Differences in topological progression profile among neurodegenerative diseases from imaging data

  1. Sara Garbarino  Is a corresponding author
  2. Marco Lorenzi
  3. Neil P Oxtoby
  4. Elisabeth J Vinke
  5. Razvan V Marinescu
  6. Arman Eshaghi
  7. M Arfan Ikram
  8. Wiro J Niessen
  9. Olga Ciccarelli
  10. Frederik Barkhof
  11. Jonathan M Schott
  12. Meike W Vernooij
  13. Daniel C Alexander
  1. Inria Centre de Recherche Sophia Antipolis Méditerranée, France
  2. University College London, United Kingdom
  3. Erasmus Medical Center, Netherlands

Abstract

The spatial distribution of atrophy in neurodegenerative diseases suggests that brain connectivity mediates disease propagation. Different descriptors of the connectivity graph potentially relate to different underlying mechanisms of propagation. Previous approaches for evaluating the influence of connectivity on neurodegeneration consider each descriptor in isolation and match predictions against late-stage atrophy patterns. We introduce the notion of a topological profile — a characteristic combination of topological descriptors that best describes the propagation of pathology in a particular disease. By drawing on recent advances in disease progression modeling, we estimate topological profiles from the full course of pathology accumulation, at both cohort and individual levels. Experimental results comparing topological profiles for Alzheimer's disease, multiple sclerosis and normal ageing show that topological profiles explain the observed data better than single descriptors. Within each condition, most individual profiles cluster around the cohort-level profile, and individuals whose profiles align more closely with other cohort-level profiles show features of that cohort. The cohort-level profiles suggest new insights into the biological mechanisms underlying pathology propagation in each disease.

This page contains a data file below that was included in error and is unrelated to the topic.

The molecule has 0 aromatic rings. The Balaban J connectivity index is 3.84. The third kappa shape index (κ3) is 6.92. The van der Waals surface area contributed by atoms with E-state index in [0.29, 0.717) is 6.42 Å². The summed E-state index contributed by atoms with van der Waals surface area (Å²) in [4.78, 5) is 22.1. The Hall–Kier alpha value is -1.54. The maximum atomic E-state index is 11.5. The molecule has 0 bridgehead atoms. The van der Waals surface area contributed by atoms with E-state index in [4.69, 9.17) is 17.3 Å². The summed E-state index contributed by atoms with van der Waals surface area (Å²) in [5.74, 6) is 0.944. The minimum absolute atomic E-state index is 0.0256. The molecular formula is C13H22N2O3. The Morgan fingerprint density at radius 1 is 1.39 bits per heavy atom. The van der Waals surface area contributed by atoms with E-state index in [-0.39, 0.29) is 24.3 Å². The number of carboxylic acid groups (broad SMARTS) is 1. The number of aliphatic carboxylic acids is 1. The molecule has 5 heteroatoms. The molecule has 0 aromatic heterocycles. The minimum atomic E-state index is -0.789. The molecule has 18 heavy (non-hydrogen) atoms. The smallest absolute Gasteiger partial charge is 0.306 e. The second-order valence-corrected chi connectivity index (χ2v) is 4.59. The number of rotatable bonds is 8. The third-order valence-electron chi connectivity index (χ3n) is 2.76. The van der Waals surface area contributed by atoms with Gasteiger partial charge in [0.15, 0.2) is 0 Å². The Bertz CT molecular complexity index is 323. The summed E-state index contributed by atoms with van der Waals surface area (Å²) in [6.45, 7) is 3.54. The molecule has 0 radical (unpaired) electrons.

Data availability